- Paperback: 256 pages
- Publisher: Baker Books (May 1, 2003)
- Language: English
- ISBN-10: 0801064686
- ISBN-13: 978-0801064685
- Product Dimensions: 6 x 0.6 x 8.8 inches
- Shipping Weight: 15.2 ounces (View shipping rates and policies)
- Average Customer Review: 12 customer reviews
- Amazon Best Sellers Rank: #990,137 in Books (See Top 100 in Books)
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A Better Way: Rediscovering the Drama of God-Centered Worship Paperback – May 1, 2003
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"There is a distinct weariness with market-driven, showbiz worship. The pendulum has swung to the longing for transcendence, substance, challenge, and biblically driven worship. Michael Horton shows us the way."
"Horton's enlivening wisdom is surely a godsend to all evangelicals."
From the Back Cover
The Rev. Michael S. Horton (Ph.D.) is president of the Alliance of Confessing Evangelicals and editor of Modern Reformation magazine. A minister in the United Reformed Churches in North America (URCNA), Horton lives in Escondido, California.
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The stated thesis of the book is, “God has promised to save and keep his people through the means he has appointed and through no others; the ordinary means of grace are limited to the preached Word and the administered sacraments; God’s rationale for these means is made explicit in Scripture.” Dr. Horton obviously believes that the Word and sacraments are the central aspects of our worship and I thought he made an excellent case for his thesis.
The beginning of the book especially, makes the case that the above mentioned drama looks much like an ancient form of covenant known as a Suzerain treaty. In this form of covenant a greater king (the suzerain) would impose a treaty on a lesser king in which the great king promises to rescue/protect the lesser king and in return the lesser king gives his allegiance to the greater king. In God’s drama, He is the suzerain and we are the subjects that have been rescued by Him and who owe Him our allegiance. Our worship services were then compared to covenant renewal ceremonies.
The part of the book I found most interesting (and which made me wish I lived near a Reformed church) was chapter 9, “What Should Our Service Look Like?” This chapter described the elements that should be present in our worship services if they are to be covenant renewal ceremonies.
I found the last few chapters more difficult to digest and will not comment on them because I am not sure how well I have understood them. (I don’t consider this a bad thing though. Trying to gain a better understanding gives me something to look forward to the next time I read this book.)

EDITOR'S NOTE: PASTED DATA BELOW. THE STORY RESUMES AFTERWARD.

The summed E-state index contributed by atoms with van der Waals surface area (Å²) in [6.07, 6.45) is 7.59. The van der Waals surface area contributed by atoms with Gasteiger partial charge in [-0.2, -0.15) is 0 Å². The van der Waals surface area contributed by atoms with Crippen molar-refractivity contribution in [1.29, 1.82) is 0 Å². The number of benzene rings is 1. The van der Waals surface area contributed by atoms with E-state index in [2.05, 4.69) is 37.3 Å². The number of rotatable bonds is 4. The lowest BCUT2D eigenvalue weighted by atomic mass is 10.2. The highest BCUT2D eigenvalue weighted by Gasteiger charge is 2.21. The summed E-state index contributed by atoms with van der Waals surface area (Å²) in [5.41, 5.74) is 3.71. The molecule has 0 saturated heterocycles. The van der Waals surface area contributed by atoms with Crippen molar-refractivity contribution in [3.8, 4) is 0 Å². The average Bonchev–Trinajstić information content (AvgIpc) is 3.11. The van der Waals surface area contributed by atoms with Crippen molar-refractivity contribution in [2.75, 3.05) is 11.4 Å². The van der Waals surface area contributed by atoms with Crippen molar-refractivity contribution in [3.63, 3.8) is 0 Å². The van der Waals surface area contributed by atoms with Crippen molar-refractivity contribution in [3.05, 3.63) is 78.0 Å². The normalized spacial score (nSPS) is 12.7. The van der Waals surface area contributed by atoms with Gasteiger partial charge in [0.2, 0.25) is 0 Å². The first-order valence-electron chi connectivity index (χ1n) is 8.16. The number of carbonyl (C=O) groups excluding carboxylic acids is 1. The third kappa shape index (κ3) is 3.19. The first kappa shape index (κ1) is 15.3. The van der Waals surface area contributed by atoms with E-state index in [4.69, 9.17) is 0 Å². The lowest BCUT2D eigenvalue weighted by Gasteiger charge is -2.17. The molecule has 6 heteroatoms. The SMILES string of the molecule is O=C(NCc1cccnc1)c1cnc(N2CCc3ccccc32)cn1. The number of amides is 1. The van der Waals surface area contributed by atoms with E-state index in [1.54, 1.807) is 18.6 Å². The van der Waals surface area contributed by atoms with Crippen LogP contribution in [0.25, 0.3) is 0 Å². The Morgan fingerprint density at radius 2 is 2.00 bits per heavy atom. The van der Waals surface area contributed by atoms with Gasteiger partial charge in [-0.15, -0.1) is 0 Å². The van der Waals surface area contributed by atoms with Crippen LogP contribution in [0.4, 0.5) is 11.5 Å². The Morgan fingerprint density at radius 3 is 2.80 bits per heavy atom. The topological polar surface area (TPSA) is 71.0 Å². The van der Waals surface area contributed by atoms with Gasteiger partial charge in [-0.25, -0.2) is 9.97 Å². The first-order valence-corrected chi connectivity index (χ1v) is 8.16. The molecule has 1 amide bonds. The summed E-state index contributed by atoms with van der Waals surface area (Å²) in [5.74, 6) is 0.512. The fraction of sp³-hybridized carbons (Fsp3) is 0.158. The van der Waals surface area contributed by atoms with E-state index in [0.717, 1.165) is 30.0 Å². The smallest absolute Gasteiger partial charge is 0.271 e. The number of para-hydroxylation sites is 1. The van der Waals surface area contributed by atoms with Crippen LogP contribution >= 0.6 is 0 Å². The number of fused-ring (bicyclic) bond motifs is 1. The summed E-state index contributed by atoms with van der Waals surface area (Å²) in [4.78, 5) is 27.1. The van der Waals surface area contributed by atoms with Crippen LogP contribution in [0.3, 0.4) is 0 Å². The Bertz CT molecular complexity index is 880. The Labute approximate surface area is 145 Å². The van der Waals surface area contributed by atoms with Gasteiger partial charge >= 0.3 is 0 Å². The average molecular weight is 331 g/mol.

Overall, I thought this was an excellent book and heartily recommend it!
Regarding the book itself: The two chapters on liturgical worship alone are well worth the price of the book!
R. E Formed
This impressive volume is endorsed by:
- J.I. Packer
- Robert Webber
- Marva Dawn
- And dedicated to the late Dr. James Boice.
Dr. Michael Horton (Westminster Seminary: Apologetics and editor of Modern Reformation magazine) presses the truth that the Lord Jesus is the fulfillment of the Redemptive Historical revelation in the Tenach and that without Christ, His person and His atoning work, the Old Testament is meaningless and incongruous. The truth of the Son of God coming to redeem His people, He died on the Cross and rose again, is the primary ground and the motivation for Christians to offer worship to God.
John 4:23-24 "But the hour is coming, and now is, when the true worshipers will worship the Father in spirit and truth; for the Father is seeking such to worship Him. 24 God is Spirit, and those who worship Him must worship in spirit and truth."
Professor Horton argues that the Lord revealed a pre-picture of the Redeemer in the OT and this Redeemer came to provide an effectual atonement as the sufficient and necessary propitiation. Furthermore, as the sovereign Lord, he has furnished the instrument of grace in Christ and God outlines the proper structure for worship that honors God Almighty.
Horton opines: "Liturgy is a word that conjures up different images for different people. Some, reacting against being raised in formal churches in which nearly every
word was scripted and carefully followed, view that word as a threat to the
Spirit's freedom and an invitation to lifeless routine. Others place so much
confidence in the formal liturgical patterns that they seem to diminish the
role of the sermon and confuse human traditions with divine command. No term
is neutral. Each is inevitably embedded in practices for which those using it
are either grateful or suspicious."
Thus the author makes a solid case that Worship must have God as the center for correct expressed devotion utilizing His liturgical priorities revealed in the bible. All honor and glory must be ascribed to the Lord God because He is God and He alone has accomplished and applied redemption required for peace with God. Worship is our appropriate response to an awesome and merciful God revealed in the person and work of Jesus Christ.
Revelation 19:1-2 After these things I heard a loud voice of a great multitude in heaven, saying, "Alleluia! Salvation and glory and honor and power belong to the Lord our God! 2 For true and righteous are His judgments...
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